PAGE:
“In the old country….”, he began
and she thought,
he’s confused again, he wasn’t there…
and she remembered all
the stories he told of growing up in Roxbury,
only son of Albanian immigrants who worked hard
in the bakery, and he as a boy
worked alongside them.
On a rare afternoon off,
he’d join the others, first generation kids
from assorted old countries,
and they’d make do,
roll balls of twine
to play softball in the Boston streets.
“We worked hard, but life was simpler”…..
and she thought about how the contrasts were starker,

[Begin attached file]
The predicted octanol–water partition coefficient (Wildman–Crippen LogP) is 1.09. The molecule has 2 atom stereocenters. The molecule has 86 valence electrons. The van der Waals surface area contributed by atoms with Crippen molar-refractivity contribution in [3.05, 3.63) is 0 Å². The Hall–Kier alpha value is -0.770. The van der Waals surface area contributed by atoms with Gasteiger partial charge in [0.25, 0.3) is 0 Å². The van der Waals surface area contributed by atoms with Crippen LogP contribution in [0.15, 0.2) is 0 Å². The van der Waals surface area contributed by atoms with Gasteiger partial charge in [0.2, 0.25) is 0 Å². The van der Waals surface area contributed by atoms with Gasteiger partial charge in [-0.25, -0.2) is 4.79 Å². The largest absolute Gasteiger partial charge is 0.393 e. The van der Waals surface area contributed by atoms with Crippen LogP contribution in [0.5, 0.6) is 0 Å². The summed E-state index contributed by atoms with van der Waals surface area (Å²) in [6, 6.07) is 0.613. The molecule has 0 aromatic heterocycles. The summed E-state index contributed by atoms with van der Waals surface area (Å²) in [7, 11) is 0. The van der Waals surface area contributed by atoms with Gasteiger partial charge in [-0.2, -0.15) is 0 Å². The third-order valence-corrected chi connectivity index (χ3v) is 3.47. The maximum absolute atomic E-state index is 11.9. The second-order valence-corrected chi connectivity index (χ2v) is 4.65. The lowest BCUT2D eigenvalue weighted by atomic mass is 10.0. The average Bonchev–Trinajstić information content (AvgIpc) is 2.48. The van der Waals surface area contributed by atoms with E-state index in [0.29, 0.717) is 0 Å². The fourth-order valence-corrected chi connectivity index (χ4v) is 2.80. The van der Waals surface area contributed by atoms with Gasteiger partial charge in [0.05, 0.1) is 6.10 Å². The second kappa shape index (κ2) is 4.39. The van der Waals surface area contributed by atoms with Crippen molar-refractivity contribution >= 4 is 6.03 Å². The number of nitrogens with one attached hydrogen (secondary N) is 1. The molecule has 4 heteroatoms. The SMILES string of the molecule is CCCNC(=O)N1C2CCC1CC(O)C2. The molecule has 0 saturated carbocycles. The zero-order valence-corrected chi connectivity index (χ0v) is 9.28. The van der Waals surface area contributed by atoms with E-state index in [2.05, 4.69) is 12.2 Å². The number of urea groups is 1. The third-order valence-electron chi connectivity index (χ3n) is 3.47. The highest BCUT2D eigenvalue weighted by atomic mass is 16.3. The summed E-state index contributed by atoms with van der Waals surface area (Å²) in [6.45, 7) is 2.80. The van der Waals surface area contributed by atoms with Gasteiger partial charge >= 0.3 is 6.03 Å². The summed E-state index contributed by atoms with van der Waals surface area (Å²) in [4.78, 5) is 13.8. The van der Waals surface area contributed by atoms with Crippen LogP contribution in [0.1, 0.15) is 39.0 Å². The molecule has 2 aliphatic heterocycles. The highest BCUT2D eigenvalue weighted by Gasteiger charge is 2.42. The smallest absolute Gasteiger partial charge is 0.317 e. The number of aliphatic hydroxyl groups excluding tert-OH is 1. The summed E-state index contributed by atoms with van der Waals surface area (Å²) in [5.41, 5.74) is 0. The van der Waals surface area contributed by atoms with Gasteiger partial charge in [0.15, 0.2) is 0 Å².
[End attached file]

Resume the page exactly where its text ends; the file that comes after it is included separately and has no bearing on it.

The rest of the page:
juxtapositions hard-angled and that now
the greatest discipline was to keep
from having too much, too many things,
to have just enough
in this land of cheap goods,
such irresistable colors
and ads all imploring
buy me! I alone shall
make your life complete!
And then her heart began to ache
and she was missing him, missing him,
and then she looked up
realized she was talking to her husband’s father,
not her own at all
for he was dead fifteen years now
and this one, this sweet
old man speaking in a thick accent
did hail from the old country,
or one of them, and
she took a deep breath,
fixed her eyes upon him
and began to listen.